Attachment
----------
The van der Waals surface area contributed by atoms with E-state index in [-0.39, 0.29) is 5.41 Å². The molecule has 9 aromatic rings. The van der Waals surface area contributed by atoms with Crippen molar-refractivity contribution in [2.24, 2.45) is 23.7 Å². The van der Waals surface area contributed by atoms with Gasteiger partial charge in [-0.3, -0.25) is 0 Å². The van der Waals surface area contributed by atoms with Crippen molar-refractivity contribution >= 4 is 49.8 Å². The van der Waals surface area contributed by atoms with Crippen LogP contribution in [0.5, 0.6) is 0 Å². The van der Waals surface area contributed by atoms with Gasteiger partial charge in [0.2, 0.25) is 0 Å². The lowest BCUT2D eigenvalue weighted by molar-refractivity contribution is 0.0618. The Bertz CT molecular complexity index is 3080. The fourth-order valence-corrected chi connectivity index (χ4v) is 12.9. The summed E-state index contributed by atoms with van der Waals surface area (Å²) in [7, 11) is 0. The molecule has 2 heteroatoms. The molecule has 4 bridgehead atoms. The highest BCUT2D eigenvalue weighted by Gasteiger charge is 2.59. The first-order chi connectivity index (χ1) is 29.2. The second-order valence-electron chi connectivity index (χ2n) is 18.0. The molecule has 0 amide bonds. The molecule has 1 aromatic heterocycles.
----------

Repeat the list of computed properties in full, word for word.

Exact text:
The van der Waals surface area contributed by atoms with E-state index in [-0.39, 0.29) is 5.41 Å². The molecule has 9 aromatic rings. The van der Waals surface area contributed by atoms with Crippen molar-refractivity contribution in [2.24, 2.45) is 23.7 Å². The van der Waals surface area contributed by atoms with Gasteiger partial charge in [-0.3, -0.25) is 0 Å². The van der Waals surface area contributed by atoms with Crippen molar-refractivity contribution >= 4 is 49.8 Å². The van der Waals surface area contributed by atoms with Crippen LogP contribution in [0.5, 0.6) is 0 Å². The van der Waals surface area contributed by atoms with Gasteiger partial charge in [0.2, 0.25) is 0 Å². The lowest BCUT2D eigenvalue weighted by molar-refractivity contribution is 0.0618. The Bertz CT molecular complexity index is 3080. The fourth-order valence-corrected chi connectivity index (χ4v) is 12.9. The summed E-state index contributed by atoms with van der Waals surface area (Å²) in [7, 11) is 0. The molecule has 2 heteroatoms. The molecule has 4 bridgehead atoms. The highest BCUT2D eigenvalue weighted by Gasteiger charge is 2.59. The first-order chi connectivity index (χ1) is 29.2. The second-order valence-electron chi connectivity index (χ2n) is 18.0. The molecule has 0 amide bonds. The molecule has 1 aromatic heterocycles.